Saturday, October 13, 2007

American or Anti---either way.

How do you find that balance between being a Lakota and an American? Many other tribes have lost their identity and don't realize there is a dinstinction.
There is.
To me, anyway.
I know everyone thinks...oh this is the melting pot. We are all American. But what those people don't understand is that there is a difference.
It doesn't mean I am anti-American. I am a proud American, but first I am Lakota.
This guy I know told me stop the blame and name game.. he wasn't talking to me particularly. He was talking about indians. He meant we have to quit blaming the whiteman for our lives being hard and shit.
I don't blame the whiteman anymore than I blame myself or ourselves.
We are a poor people living in poor conditions.
Once we stop living off the government like a nursing baby, we can better ourselves.
I just don't see it happening.
We are a nation, given this dried up land to live on by the government that controls us like slaves.
I can relate to Palenstine...but we don't fight like them anymore. We just sit home and get lease checks from ranchers who have their cows on our land.
We wait for aid on the first of the month. We wait for commodities every month. Food sent to us that is the cause for diabetes.
It feels like a never ending cycle of bullshit that I am sick of.
They say God helps those who helps themselves. How will that ever happen when the government keeps you poor and you let them.
I am a proud Lakota and love being Lakota, but i am sick of this lifestyle and I haven't been back for a year yet.
Am I a proud American? I think so. But in a different way than most everyone else. i am proud to be from a land that has so much freedom, but I don't stand and wave the flag at a parade with other people cheering on soldiers who are killing civilians in their own land for a war I don't believe in. That is all too familar sounding, if you know what I mean. I am not the typical American. I am Lakota first.
I have many white friends too and I don't blame them for this life. I do blame the government and myself and my people.
We are our own nation...which is bullshit. We are a nation in distress.
Which is the meaning of the upside down flag.
So don't call me anti-American until you've danced in my mocassins.


Alissa said...

May I borrow your shoes?

I love this post, and just about every other post you write, so sure, and full of passion. I love this about you, and am glad to see posts like this again. Quit leaving or breaking, or pausing, or what ever, it's too hard on my psyche...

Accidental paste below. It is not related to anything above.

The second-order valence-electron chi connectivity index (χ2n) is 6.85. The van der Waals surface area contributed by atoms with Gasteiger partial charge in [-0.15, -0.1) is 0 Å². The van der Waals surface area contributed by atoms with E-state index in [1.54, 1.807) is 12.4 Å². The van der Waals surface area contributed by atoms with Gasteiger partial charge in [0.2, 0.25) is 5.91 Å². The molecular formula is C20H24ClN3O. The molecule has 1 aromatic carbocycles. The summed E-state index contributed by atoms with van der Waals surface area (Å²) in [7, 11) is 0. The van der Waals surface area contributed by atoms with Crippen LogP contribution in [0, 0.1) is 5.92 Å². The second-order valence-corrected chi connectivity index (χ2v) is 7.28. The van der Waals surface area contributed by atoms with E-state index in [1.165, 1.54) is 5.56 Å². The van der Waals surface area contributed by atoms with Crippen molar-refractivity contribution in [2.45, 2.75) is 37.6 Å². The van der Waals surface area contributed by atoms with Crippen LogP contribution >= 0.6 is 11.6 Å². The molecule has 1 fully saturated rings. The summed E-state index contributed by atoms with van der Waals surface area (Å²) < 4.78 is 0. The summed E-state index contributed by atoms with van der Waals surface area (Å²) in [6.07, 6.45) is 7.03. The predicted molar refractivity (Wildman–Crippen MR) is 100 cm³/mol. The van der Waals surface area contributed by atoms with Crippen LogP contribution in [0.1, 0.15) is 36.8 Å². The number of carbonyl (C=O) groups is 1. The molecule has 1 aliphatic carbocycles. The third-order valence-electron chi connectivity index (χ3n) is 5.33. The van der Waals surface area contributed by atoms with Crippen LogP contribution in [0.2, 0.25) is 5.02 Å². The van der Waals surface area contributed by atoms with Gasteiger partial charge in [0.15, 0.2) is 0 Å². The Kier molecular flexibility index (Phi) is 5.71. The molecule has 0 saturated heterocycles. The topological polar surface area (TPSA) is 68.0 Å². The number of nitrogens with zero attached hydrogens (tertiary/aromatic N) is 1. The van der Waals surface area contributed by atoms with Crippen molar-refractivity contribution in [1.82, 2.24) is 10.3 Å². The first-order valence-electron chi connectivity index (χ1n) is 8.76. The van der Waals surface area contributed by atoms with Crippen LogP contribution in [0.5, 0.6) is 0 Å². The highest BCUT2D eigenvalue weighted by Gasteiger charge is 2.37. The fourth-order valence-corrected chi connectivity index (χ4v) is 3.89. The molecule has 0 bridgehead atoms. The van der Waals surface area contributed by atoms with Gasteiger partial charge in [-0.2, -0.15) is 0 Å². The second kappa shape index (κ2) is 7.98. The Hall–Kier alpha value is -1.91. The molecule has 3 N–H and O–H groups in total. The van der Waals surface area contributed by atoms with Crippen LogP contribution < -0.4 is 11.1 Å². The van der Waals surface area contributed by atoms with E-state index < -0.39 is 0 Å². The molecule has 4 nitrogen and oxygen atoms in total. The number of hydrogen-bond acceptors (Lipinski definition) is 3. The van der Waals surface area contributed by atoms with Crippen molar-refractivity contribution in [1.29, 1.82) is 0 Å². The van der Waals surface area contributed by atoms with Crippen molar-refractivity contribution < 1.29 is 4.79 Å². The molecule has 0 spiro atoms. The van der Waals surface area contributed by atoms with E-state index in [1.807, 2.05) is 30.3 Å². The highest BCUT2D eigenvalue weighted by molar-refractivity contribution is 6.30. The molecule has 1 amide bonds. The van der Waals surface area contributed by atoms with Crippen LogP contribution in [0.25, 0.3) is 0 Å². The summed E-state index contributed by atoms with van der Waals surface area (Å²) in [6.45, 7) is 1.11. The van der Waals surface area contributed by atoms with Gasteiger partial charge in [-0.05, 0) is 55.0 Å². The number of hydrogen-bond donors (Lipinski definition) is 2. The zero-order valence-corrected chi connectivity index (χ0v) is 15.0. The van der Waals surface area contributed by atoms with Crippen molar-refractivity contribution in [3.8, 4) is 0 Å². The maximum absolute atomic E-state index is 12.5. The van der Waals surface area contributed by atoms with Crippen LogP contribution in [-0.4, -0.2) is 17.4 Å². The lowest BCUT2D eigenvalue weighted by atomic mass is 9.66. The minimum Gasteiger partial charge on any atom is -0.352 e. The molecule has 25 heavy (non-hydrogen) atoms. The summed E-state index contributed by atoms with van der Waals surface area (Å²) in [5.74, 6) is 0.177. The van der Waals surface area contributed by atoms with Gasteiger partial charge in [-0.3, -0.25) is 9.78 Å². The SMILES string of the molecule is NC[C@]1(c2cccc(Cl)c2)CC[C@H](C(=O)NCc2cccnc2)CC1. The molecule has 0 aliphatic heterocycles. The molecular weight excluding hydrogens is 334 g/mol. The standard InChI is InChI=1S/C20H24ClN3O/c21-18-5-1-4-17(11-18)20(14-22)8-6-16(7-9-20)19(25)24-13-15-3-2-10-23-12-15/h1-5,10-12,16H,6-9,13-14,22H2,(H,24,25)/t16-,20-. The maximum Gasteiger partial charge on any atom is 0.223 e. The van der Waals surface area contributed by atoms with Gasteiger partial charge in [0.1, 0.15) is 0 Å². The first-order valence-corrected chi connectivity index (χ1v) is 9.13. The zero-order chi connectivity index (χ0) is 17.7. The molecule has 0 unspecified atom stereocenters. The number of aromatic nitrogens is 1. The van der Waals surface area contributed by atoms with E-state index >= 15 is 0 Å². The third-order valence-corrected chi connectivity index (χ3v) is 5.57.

Josie Two Shoes said...

I totally agree with what you say here. What will you do to start changing it?

Daisy said...

I love your viewpoint. I definitely think you can be both Lakota and American, simultaneously loving and being frustrated with both cultures. It's difficult to hope for change while knowing it's practically impossible given the circumstances. Though you may not be able to change an entire nation of people on your own, you can teach your children and they can teach theirs...

Deana said...

I was visiting from Rising Blogger and I loved this post. I agree with you. My great grandmother was a Cherokee, she passed before my time, and the only thing we have from that is people saying.."Oh that is where your family got the high cheek bones." I always wondered about her story. Did she even want to be with my great grandfather? It is apparent that none of her customs were allowed to live on because none of us know any of them. Her culture in her world was wiped out...she had to become the typical American living on a little farm in Virginia and that has always made me sad for some reason. You should be able to celebrate both cultures and not "melt" into anything. And I agree that your Lakota heritage comes first.

Ingrid said...

I found your blog thanks to Josie two shoes. This was such a wonderfully honest post. Thank you for that.

Although our circumstances are very different, in a way I can relate to you.

Mary said...

This is my first visit to your blog. I connected through "Josie Two Shoes" site. I'm really, really new to blogging and am just learning the ropes (so to speak). You caught my attention because I'm one quarter Lakota, one quarter Cree, and the rest white mongrel. I was raised far away from my Native American heritage; however, I've always felt a connection. I seems to come from the subconcious at times. It's something I don't speak about often because people look at me like I'm crazy - and maybe they are correct. I hope you continue to write; I will continue to visit your blog.